The Long History of Child-Snatching

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Lieutenant Richard Henry Pratt, Founder and Superintendent of Carlisle Indian School, in Military Uniform and With Sword 1879.

African-Americans were not alone in suffering separations. Starting in 1879, tens of thousands of Native Americans were required to leave their families and attend boarding schools. Richard Pratt, an Army officer who founded the first one, the Carlisle Indian Industrial School, in Pennsylvania, summarized his philosophy this way: “A great general has said that the only good Indian is a dead one. In a sense, I agree with the sentiment, but only in this: that all the Indian there is in the race should be dead.” He declared, “Kill the Indian in him, and save the man.” This was considered sound treatment of “savages” after annihilation had failed to fully eliminate them.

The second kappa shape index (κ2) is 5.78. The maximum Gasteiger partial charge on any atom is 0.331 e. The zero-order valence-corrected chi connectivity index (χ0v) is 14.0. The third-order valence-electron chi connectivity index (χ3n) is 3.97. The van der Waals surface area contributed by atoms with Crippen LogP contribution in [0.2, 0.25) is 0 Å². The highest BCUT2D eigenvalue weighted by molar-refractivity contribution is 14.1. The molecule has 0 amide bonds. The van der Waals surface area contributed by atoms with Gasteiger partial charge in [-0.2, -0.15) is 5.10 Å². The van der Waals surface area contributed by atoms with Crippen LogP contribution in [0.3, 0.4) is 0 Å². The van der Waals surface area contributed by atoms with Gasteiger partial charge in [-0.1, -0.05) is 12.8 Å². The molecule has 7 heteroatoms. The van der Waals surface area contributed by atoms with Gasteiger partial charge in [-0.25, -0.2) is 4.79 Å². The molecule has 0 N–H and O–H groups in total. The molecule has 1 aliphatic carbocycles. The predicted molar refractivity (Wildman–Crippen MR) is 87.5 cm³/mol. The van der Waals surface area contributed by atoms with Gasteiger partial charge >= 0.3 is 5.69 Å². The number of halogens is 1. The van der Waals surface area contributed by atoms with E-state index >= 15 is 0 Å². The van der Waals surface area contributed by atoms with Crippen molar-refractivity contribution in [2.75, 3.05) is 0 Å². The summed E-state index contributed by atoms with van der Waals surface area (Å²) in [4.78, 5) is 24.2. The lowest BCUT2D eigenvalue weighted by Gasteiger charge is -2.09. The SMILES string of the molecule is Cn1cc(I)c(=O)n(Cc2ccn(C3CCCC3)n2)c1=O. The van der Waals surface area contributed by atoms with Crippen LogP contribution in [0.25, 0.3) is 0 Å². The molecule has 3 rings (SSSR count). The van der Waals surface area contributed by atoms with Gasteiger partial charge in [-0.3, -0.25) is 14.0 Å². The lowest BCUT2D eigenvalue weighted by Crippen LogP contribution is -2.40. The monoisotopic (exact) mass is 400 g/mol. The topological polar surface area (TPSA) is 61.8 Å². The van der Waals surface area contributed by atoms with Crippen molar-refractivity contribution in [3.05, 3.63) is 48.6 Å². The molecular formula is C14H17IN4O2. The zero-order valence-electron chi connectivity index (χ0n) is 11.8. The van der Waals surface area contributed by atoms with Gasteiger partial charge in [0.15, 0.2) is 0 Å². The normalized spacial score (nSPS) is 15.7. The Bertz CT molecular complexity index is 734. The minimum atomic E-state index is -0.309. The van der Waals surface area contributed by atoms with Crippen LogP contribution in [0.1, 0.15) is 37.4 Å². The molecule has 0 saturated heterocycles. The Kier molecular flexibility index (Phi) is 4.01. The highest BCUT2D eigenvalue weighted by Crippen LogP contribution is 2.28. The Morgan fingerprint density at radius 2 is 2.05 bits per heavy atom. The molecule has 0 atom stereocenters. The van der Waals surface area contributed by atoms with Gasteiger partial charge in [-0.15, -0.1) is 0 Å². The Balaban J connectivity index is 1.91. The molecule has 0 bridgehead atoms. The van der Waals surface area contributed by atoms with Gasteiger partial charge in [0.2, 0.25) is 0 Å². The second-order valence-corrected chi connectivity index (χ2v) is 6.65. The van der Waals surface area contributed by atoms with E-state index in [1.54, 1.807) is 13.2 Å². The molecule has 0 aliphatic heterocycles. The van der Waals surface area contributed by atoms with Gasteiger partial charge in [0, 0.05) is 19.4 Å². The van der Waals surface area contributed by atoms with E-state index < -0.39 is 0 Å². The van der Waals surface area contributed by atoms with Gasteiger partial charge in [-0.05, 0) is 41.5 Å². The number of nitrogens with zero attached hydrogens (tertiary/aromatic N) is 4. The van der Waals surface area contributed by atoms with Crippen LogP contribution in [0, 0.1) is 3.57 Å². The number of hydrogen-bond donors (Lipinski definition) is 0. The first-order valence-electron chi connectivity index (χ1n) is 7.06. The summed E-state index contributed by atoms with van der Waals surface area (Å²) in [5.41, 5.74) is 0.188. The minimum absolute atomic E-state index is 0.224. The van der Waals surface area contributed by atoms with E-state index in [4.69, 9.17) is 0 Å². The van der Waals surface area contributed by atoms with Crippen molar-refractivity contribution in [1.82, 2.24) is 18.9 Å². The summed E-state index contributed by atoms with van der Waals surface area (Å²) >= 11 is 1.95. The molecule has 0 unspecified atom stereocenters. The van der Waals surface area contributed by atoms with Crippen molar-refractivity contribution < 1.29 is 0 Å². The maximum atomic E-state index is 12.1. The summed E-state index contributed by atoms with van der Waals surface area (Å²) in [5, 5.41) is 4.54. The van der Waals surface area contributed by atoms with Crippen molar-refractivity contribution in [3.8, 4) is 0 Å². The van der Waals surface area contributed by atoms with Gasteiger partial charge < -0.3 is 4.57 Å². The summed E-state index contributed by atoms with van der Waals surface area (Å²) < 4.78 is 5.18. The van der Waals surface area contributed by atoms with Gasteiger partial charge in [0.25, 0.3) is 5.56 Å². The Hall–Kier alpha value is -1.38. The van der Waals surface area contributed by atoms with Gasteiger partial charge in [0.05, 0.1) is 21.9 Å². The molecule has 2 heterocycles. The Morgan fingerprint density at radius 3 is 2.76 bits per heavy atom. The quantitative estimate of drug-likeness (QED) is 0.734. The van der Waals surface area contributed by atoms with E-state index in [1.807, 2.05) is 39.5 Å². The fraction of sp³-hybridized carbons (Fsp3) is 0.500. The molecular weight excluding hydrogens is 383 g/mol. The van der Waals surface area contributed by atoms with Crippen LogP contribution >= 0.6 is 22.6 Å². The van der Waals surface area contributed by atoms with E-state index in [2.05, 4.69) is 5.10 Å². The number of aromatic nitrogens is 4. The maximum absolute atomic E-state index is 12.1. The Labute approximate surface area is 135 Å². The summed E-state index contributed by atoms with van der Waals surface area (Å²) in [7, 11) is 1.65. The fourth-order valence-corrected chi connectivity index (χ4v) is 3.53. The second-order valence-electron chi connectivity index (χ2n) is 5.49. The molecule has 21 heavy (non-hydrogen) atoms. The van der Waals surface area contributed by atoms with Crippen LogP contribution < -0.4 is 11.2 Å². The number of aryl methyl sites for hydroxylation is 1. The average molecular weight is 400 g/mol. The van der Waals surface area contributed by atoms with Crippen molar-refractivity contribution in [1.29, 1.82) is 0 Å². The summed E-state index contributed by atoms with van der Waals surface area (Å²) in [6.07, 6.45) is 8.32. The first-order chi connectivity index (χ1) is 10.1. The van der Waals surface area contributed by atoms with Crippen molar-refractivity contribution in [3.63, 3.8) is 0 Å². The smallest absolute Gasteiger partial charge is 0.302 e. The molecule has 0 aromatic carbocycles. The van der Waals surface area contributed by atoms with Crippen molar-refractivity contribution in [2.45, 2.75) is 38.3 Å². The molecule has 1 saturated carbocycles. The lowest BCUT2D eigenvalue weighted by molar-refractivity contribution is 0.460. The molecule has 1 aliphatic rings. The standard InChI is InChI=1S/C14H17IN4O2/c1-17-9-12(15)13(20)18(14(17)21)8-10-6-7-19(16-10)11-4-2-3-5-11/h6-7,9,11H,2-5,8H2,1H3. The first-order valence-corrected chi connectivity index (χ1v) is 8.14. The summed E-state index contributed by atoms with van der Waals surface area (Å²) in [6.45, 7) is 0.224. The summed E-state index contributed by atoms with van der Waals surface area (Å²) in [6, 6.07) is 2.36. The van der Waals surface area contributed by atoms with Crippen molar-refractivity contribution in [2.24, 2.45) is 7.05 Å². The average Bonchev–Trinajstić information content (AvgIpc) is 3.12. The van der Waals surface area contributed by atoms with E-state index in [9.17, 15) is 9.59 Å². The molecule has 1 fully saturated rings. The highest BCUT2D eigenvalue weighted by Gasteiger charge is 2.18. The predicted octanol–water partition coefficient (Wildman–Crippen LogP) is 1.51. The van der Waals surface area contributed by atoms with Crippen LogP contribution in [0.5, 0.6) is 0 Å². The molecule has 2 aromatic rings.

Assimilation was the main goal of the schools: The children’s names were changed, their language, religions and other cultural traditions suppressed.

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